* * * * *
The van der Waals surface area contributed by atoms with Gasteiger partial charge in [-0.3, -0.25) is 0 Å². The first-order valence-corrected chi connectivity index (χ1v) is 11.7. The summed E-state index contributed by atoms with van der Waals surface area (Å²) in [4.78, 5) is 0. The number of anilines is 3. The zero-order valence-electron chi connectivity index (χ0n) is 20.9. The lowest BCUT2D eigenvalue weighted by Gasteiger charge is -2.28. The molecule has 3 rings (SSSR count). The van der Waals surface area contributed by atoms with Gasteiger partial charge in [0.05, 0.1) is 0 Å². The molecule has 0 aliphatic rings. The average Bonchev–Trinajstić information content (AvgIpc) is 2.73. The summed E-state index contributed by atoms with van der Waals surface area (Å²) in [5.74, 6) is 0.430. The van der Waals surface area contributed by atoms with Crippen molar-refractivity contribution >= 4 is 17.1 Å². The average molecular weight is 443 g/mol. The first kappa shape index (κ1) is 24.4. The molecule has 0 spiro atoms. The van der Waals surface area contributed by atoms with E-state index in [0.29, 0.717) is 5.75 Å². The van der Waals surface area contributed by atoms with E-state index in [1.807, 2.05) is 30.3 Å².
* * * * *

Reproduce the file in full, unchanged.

The van der Waals surface area contributed by atoms with Gasteiger partial charge in [-0.3, -0.25) is 0 Å². The first-order valence-corrected chi connectivity index (χ1v) is 11.7. The summed E-state index contributed by atoms with van der Waals surface area (Å²) in [4.78, 5) is 0. The number of anilines is 3. The zero-order valence-electron chi connectivity index (χ0n) is 20.9. The lowest BCUT2D eigenvalue weighted by Gasteiger charge is -2.28. The molecule has 3 rings (SSSR count). The van der Waals surface area contributed by atoms with Gasteiger partial charge in [0.05, 0.1) is 0 Å². The molecule has 0 aliphatic rings. The average Bonchev–Trinajstić information content (AvgIpc) is 2.73. The summed E-state index contributed by atoms with van der Waals surface area (Å²) in [5.74, 6) is 0.430. The van der Waals surface area contributed by atoms with Crippen molar-refractivity contribution >= 4 is 17.1 Å². The average molecular weight is 443 g/mol. The first kappa shape index (κ1) is 24.4. The molecule has 0 spiro atoms. The van der Waals surface area contributed by atoms with E-state index in [0.29, 0.717) is 5.75 Å². The van der Waals surface area contributed by atoms with E-state index in [1.807, 2.05) is 30.3 Å².